Minnesota shuts down

As predicted, the Republican-led legislature and the Democrat-Farmer-Labor (DFL) Governor, Mark Dayton, played chicken all the way to the end last night.  Dayton refused to accept the balanced budget that Republicans crafted without tax hikes on those earning $1 million or more; Republicans refused to increase the budget from their 6% boost to double-digit expansion.  This morning, Minnesota’s state government stopped most of its operations:

Talks imploded Thursday between DFL Gov. Mark Dayton and Republican legislative leaders in the final hours before a midnight deadline, and Minnesota began a historic government shutdown. …

Republicans rejected the proposal, Dayton said, because they “prefer to protect the richest handful of Minnesotans at the expense of everyone else.”

Republican leaders made their own statement, saying Dayton’s proposal for dealing with the projected $5 billion deficit would cause irreparable harm to the state’s economy for generations.

“We will not saddle our children and grandchildren with mounds of debts, with promises for funding levels that will not be there in the future,” said House Speaker Kurt Zellers, R-Maple Grove. “This is debt that they can’t afford. It’s debt that we can’t afford right now.”

One particular problem in resolving the standoff is that the legislature is out of session now.  Republican lawmakers began staging a sit-in last night to demand a special session, which only Dayton can call.  So far, the governor has refused to do so without having a deal in hand.  Zellers indicated that the lawmakers would remain in the capital, saying that they are “very comfortable with where we are.”

Minnesotans have seen the collision coming for months.  Dayton ran for office on the promise to hike taxes, while Republicans won control of both legislative chambers for the first time ever on the promise not to hike taxes, but to cut the budget instead.  Even on that score, the new budget was rather weak tea; spending actually increases by 6% over the next biennium, as noted above, rather than decreasing.  Dayton and his DFL legislators demanded a 24% spending hike over two years, which is why they demanded the taxes to go with it.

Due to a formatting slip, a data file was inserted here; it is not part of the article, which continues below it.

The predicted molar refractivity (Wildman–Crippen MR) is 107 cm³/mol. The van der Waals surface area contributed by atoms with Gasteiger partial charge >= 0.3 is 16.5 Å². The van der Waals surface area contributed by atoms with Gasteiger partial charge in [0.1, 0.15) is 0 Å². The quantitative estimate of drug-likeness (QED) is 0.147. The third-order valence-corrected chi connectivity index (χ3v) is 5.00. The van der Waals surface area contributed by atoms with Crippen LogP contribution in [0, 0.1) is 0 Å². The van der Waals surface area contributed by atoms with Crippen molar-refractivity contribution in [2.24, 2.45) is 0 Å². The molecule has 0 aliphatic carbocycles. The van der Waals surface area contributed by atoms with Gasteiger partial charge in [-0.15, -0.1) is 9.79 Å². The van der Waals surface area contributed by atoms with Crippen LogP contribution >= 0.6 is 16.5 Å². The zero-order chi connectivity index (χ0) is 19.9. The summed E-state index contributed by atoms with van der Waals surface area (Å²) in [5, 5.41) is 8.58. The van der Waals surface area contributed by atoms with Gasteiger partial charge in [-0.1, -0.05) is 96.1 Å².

Minnesota has done better than many places in terms of joblessness over the last four years, but it hasn’t entirely escaped its effects.  Joblessness peaked in 2009 at 8%, and it is now 6.6%.  However, the state had an unemployment rate of 5% or below for almost 15 years, and Republicans want to get capital to invest again in job-producing business expansion.  With low-tax states like the Dakotas surrounding Minnesota, that capital will flee to better environments.

What’s the environment like in Minnesota?  According to the Tax Foundation’s extensive research, Minnesota comes in 44th in business-tax climate for 2011 and 38th in income-tax burden and 38th as well for sales taxes.  Minnesota comes in 39th for unemployment insurance tax, a separate category from business tax.  The overall portrait puts Minnesota in the bottom 10 (43rd) for tax climates in the US.  Minnesota does not need more taxes; it needs more fiscal discipline from its state government.

Dayton may hold out for a while and hope to sell tales of woe to push his tax hikes, but he’d better take care.  He barely won his own primary, and then barely won the general election in a three-way race.  He doesn’t have a strong mandate for his agenda, a point that should have been obvious when his party lost both chambers of the legislature in the same election.  Republicans have an opportunity to show Minnesotans that budgets don’t need to double every four bienniums and that we don’t need to sink to the very bottom of the rankings on tax burdens.

Update: A word on the “projected $5 billion deficit,” since people are asking about it in the comments.  That’s the projected deficit in the upcoming biennium, not the previous biennium.  That budget balanced during the Pawlenty administration.  Dayton and his allies are blaming Pawlenty for the upcoming deficit, arguing that he deferred payments and spending to get to the balanced budget in 2009-10.  If so, he did it with a DFL-controlled legislature.  At any rate, the GOP wants to cut spending to eliminate the projected deficit, while Dayton and the DFL want to raise taxes to cover new spending.

Update II: In our Green Room, Mitch Berg catches public-employee union protesters acting classy.  Say, whatever happened to the New Civility?